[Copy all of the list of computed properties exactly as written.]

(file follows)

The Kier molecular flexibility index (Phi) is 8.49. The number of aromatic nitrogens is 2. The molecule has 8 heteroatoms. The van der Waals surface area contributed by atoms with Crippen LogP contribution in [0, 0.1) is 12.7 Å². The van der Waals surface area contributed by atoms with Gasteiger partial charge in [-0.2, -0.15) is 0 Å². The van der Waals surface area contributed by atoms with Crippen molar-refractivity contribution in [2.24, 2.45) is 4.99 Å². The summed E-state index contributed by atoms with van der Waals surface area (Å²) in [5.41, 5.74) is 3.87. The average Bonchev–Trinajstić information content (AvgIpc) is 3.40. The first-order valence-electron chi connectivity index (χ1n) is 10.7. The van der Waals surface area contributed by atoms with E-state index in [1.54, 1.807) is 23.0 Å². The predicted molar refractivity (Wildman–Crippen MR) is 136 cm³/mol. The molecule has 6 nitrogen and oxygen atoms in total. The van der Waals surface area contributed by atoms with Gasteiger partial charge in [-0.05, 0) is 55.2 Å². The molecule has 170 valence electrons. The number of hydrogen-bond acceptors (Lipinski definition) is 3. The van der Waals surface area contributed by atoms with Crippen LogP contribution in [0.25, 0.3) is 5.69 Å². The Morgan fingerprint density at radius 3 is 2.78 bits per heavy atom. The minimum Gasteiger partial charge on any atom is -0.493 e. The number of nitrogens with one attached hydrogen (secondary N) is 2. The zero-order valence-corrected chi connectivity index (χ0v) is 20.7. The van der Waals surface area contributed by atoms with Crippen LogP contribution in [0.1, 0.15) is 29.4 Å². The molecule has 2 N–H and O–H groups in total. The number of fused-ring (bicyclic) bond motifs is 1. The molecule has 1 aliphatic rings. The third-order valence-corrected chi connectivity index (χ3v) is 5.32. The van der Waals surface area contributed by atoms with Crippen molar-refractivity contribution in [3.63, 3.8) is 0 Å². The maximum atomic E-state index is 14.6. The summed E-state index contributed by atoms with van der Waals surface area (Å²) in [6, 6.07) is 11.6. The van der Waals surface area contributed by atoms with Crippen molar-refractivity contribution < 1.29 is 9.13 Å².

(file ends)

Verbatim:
The Kier molecular flexibility index (Phi) is 8.49. The number of aromatic nitrogens is 2. The molecule has 8 heteroatoms. The van der Waals surface area contributed by atoms with Crippen LogP contribution in [0, 0.1) is 12.7 Å². The van der Waals surface area contributed by atoms with Gasteiger partial charge in [-0.2, -0.15) is 0 Å². The van der Waals surface area contributed by atoms with Crippen molar-refractivity contribution in [2.24, 2.45) is 4.99 Å². The summed E-state index contributed by atoms with van der Waals surface area (Å²) in [5.41, 5.74) is 3.87. The average Bonchev–Trinajstić information content (AvgIpc) is 3.40. The first-order valence-electron chi connectivity index (χ1n) is 10.7. The van der Waals surface area contributed by atoms with E-state index in [1.54, 1.807) is 23.0 Å². The predicted molar refractivity (Wildman–Crippen MR) is 136 cm³/mol. The molecule has 6 nitrogen and oxygen atoms in total. The van der Waals surface area contributed by atoms with Gasteiger partial charge in [-0.05, 0) is 55.2 Å². The molecule has 170 valence electrons. The number of hydrogen-bond acceptors (Lipinski definition) is 3. The van der Waals surface area contributed by atoms with Crippen LogP contribution in [0.25, 0.3) is 5.69 Å². The Morgan fingerprint density at radius 3 is 2.78 bits per heavy atom. The minimum Gasteiger partial charge on any atom is -0.493 e. The number of nitrogens with one attached hydrogen (secondary N) is 2. The zero-order valence-corrected chi connectivity index (χ0v) is 20.7. The van der Waals surface area contributed by atoms with Crippen LogP contribution in [0.1, 0.15) is 29.4 Å². The molecule has 2 N–H and O–H groups in total. The number of fused-ring (bicyclic) bond motifs is 1. The molecule has 1 aliphatic rings. The third-order valence-corrected chi connectivity index (χ3v) is 5.32. The van der Waals surface area contributed by atoms with Crippen molar-refractivity contribution in [3.63, 3.8) is 0 Å². The maximum atomic E-state index is 14.6. The summed E-state index contributed by atoms with van der Waals surface area (Å²) in [6, 6.07) is 11.6. The van der Waals surface area contributed by atoms with Crippen molar-refractivity contribution < 1.29 is 9.13 Å².